In this context, the absence of any mention of the Mother of Jesus in the Epistle to the Hebrews is noteworthy. Arguments from silence are notoriously tricky, of course, and more than plausibility is not being claimed for this one. It was only the flesh and blood of Our Lady that enabled the divine Son to be a sacrificial victim on the cross, and a Eucharistic Victim on the altar. But mention of her would clearly distract from a key message of Hebrews (and of the Church) that this Eucharistic Victim is just as divine as the High Priest seated at God’s right hand.

All of the above argumentation that, admittedly has aimed only at plausibility, has been based on the exercise of faith regarding the Son as Eucharist, Priest, and Victim in the abstract—about whatness. The supposition all along has been that the witness value of the priest as son and male for legitimacy is appropriate, based on the witness of Scripture. But once this argument is taken out of the abstract, and placed in the context of the concrete, i.e., out of the realm of whatness, and into the realm of thatness, certitude is possible for those who believe. For the Church, under the guidance of the Holy Spirit, has constantly taught that for validity, it is not only appropriate, but essential, for a male to officiate at each celebration of the Eucharist. In other words, the Holy Spirit, in guiding the practice of the Magisterium of the Catholic Church, has authoritatively and definitively given certitude to the arguments based on a plausible interpretation of Scripture given above as regards the general conclusion about the need for the ordination of priests as sons to be valid: thatness has sealed whatness for those who have faith. Whether the details of the argumentation based on Christ the Priest as Son is certain must remain for the same Magisterium to decide, if said argumentation is worthy of study at all. Fides quaerens intellectum—“Faith seeking understanding.” It remains an open question if thatness will seal whatness with certitude in this regard.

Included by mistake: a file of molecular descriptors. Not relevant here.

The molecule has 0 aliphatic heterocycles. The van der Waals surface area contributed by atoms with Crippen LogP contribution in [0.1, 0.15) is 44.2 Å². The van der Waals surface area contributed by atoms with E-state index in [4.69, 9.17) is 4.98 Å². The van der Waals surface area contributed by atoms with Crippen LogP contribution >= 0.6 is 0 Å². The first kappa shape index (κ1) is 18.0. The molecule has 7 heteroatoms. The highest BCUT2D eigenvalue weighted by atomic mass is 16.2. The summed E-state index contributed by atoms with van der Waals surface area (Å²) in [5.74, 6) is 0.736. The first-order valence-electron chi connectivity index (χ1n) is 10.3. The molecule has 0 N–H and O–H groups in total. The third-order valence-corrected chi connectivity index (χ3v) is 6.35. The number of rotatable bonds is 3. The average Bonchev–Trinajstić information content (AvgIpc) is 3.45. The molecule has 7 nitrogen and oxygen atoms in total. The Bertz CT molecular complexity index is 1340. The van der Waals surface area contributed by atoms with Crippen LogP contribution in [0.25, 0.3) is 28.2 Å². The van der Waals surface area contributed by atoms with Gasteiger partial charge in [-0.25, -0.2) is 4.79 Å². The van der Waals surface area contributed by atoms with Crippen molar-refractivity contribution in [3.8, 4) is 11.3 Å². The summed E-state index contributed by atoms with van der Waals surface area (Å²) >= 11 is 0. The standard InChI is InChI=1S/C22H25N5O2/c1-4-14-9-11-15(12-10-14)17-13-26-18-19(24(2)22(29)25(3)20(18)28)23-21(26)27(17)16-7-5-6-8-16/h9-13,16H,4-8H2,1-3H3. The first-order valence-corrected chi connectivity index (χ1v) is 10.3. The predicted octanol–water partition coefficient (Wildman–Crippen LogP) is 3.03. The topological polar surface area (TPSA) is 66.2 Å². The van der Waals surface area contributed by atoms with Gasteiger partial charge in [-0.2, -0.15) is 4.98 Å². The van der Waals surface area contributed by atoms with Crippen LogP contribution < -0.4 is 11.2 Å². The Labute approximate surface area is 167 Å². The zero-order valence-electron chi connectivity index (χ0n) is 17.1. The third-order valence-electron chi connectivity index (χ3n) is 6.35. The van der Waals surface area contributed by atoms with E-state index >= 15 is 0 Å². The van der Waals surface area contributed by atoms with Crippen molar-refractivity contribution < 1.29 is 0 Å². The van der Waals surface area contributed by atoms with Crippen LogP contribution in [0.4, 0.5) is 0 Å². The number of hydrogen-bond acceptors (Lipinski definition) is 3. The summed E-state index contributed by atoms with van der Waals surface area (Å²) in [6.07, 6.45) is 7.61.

Fr. James Swetnam, SJ About Fr. James Swetnam, SJ

Fr. James Swetnam, SJ, entered the Society of Jesus in 1945. He was ordained in 1958 and spent 50 years in Rome at the Pontifical Biblical Institute. During his Jesuit training, he acquired licentiate degrees in philosophy, theology, and Scripture, and a doctorate in biblical studies from the University of Oxford. He maintains a website, www.jamesswetnamsclosereadings.com, and is now in residence at Jesuit Hall in St. Louis, Missouri.


  1. Would an additional argument be that a male is “ordered” toward generating life while a female is more “ordered” to receptivity? Of course we have to avoid too much sexual imagery, but I wonder if there’s something to that angle that is also important to the male-only priesthood.